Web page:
One of my most interesting beery encounters of late was with brewer Jim Sanders, whom I first encountered at a pub called Federal Jack's, in Kennebunkport, Maine. When I ran into him more recently, he was designing beers for a new brewpub, now open, in Glasgow. This is the Miller's Thumb Brewing Company, at the Canal pub in Anniesland, on the road to Loch Lomond. I loved the grapefruity note of Washington State hops in its India Pale Ale, and wonder how much further such influences may extend in British breweries.

After a spell in Oregon, brewer Sean Franklin came home to Harrogate, north Yorkshire, with an enthusiasm for the powerfully aromatic qualities of American hops. These now feature in the cask-conditioned ales from his Rooster's brewery, notably one called Yankee.

The somewhat older established Young's brewery in London, is currently offering (through Tesco) a mixed six-pack, including American-sounding notions such as its Chocolate Stout; robustly English lines like its Winter Warmer, Ram Rod and Special Bitter; its hugely hoppy London Ale (which, despite its name, is Belgian in inspiration); and an elderflower lager, which the Germans might make if such ingredients were allowed under their Beer Purity Law.

Greene King, in Bury St Edmunds, Suffolk, is even thinking of extending the cellar of oak vats in which its iron-tasting Strong Suffolk Vintage Ale is matured. I was tickled to note that the brewery has, in its publicity, taken up my suggestion that this enormously distinctive ale has some stylistic parallels with the great Rodenbach Grand Cru, made not far away in Belgium.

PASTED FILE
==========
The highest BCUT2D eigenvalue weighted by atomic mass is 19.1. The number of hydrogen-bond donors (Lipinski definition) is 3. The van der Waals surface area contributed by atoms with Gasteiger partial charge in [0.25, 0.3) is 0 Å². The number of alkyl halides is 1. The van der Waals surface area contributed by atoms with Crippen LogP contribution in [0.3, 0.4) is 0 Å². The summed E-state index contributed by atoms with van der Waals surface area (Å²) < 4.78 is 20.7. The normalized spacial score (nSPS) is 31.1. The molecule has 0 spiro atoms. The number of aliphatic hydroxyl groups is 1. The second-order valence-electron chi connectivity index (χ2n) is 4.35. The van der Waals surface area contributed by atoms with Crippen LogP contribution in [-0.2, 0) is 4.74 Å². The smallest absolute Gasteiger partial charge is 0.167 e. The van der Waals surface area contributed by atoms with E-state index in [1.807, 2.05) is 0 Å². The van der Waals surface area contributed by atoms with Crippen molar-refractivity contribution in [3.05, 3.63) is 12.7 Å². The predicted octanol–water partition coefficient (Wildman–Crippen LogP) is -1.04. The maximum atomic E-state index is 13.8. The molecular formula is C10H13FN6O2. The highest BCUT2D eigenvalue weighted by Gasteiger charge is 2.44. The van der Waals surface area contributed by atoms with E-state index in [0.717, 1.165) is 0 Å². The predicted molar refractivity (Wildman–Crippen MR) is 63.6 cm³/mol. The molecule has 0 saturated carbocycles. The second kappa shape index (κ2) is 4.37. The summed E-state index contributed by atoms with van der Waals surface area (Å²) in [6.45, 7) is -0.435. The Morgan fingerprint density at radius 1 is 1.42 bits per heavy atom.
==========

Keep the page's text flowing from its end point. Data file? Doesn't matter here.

Another East Anglian brewery that leans towards Flanders is Fenland, in Chatteris, Cambridgeshire. I love both the coriander taste and urbane name of its spring/summer Sparkling Wit, inspired by Belgium's similar Hoegaarden White. Now, for winter, Fenland promises an abbey-style ale with the port-like notes offered by some Belgian Trappists.

Will any British brewer ever produce a malty lager in the original, dark- brown style of Bavaria? The American brewer at Freedom, in London, recently did. The experimental batch was quickly consumed at the White Horse in Parsons Green, Fulham. After the Christmas rush, perhaps Freedom will brew it again. Michael Jackson